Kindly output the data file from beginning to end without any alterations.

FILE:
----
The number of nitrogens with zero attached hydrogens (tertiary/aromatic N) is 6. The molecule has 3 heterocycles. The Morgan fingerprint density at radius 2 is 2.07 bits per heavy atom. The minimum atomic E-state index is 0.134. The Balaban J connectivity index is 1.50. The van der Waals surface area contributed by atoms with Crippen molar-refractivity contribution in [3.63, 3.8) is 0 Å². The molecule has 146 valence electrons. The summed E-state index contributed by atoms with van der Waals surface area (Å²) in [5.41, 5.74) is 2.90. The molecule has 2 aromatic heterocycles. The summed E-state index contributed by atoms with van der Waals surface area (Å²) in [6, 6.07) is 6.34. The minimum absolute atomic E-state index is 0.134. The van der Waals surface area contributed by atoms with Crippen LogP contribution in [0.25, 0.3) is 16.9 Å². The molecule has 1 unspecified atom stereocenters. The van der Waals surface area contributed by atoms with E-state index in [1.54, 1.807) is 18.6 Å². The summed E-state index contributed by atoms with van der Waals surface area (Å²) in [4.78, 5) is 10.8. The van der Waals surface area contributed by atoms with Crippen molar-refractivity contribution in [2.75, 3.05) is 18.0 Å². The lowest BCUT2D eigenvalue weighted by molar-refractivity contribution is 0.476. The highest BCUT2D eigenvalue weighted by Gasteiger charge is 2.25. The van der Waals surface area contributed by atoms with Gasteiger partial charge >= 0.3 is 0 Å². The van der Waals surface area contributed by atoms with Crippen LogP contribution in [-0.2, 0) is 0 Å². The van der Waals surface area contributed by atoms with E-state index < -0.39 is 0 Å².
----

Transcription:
The number of nitrogens with zero attached hydrogens (tertiary/aromatic N) is 6. The molecule has 3 heterocycles. The Morgan fingerprint density at radius 2 is 2.07 bits per heavy atom. The minimum atomic E-state index is 0.134. The Balaban J connectivity index is 1.50. The van der Waals surface area contributed by atoms with Crippen molar-refractivity contribution in [3.63, 3.8) is 0 Å². The molecule has 146 valence electrons. The summed E-state index contributed by atoms with van der Waals surface area (Å²) in [5.41, 5.74) is 2.90. The molecule has 2 aromatic heterocycles. The summed E-state index contributed by atoms with van der Waals surface area (Å²) in [6, 6.07) is 6.34. The minimum absolute atomic E-state index is 0.134. The van der Waals surface area contributed by atoms with Crippen LogP contribution in [0.25, 0.3) is 16.9 Å². The molecule has 1 unspecified atom stereocenters. The van der Waals surface area contributed by atoms with E-state index in [1.54, 1.807) is 18.6 Å². The summed E-state index contributed by atoms with van der Waals surface area (Å²) in [4.78, 5) is 10.8. The van der Waals surface area contributed by atoms with Crippen molar-refractivity contribution in [2.75, 3.05) is 18.0 Å². The lowest BCUT2D eigenvalue weighted by molar-refractivity contribution is 0.476. The highest BCUT2D eigenvalue weighted by Gasteiger charge is 2.25. The van der Waals surface area contributed by atoms with Gasteiger partial charge >= 0.3 is 0 Å². The van der Waals surface area contributed by atoms with Crippen LogP contribution in [-0.2, 0) is 0 Å². The van der Waals surface area contributed by atoms with E-state index < -0.39 is 0 Å².